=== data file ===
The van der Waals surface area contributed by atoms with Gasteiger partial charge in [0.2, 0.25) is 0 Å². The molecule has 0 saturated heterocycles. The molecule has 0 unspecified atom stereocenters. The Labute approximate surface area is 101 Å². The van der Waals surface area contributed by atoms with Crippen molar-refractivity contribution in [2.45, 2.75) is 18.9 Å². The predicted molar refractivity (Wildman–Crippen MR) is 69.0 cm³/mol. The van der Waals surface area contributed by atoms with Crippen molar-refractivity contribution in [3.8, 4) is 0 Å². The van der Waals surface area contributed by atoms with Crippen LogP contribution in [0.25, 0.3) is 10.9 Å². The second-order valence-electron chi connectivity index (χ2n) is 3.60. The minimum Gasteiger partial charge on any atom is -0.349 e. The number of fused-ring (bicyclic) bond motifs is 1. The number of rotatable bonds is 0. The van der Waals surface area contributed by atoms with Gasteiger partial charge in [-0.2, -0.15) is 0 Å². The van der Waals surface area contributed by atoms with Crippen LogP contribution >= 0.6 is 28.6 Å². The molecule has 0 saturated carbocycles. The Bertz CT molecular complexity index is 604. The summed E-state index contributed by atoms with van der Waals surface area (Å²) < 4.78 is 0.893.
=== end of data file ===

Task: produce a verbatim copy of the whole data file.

The van der Waals surface area contributed by atoms with Gasteiger partial charge in [0.2, 0.25) is 0 Å². The molecule has 0 saturated heterocycles. The molecule has 0 unspecified atom stereocenters. The Labute approximate surface area is 101 Å². The van der Waals surface area contributed by atoms with Crippen molar-refractivity contribution in [2.45, 2.75) is 18.9 Å². The predicted molar refractivity (Wildman–Crippen MR) is 69.0 cm³/mol. The van der Waals surface area contributed by atoms with Crippen molar-refractivity contribution in [3.8, 4) is 0 Å². The van der Waals surface area contributed by atoms with Crippen LogP contribution in [0.25, 0.3) is 10.9 Å². The second-order valence-electron chi connectivity index (χ2n) is 3.60. The minimum Gasteiger partial charge on any atom is -0.349 e. The number of fused-ring (bicyclic) bond motifs is 1. The number of rotatable bonds is 0. The van der Waals surface area contributed by atoms with Gasteiger partial charge in [-0.2, -0.15) is 0 Å². The van der Waals surface area contributed by atoms with Crippen LogP contribution >= 0.6 is 28.6 Å². The molecule has 0 saturated carbocycles. The Bertz CT molecular complexity index is 604. The summed E-state index contributed by atoms with van der Waals surface area (Å²) < 4.78 is 0.893.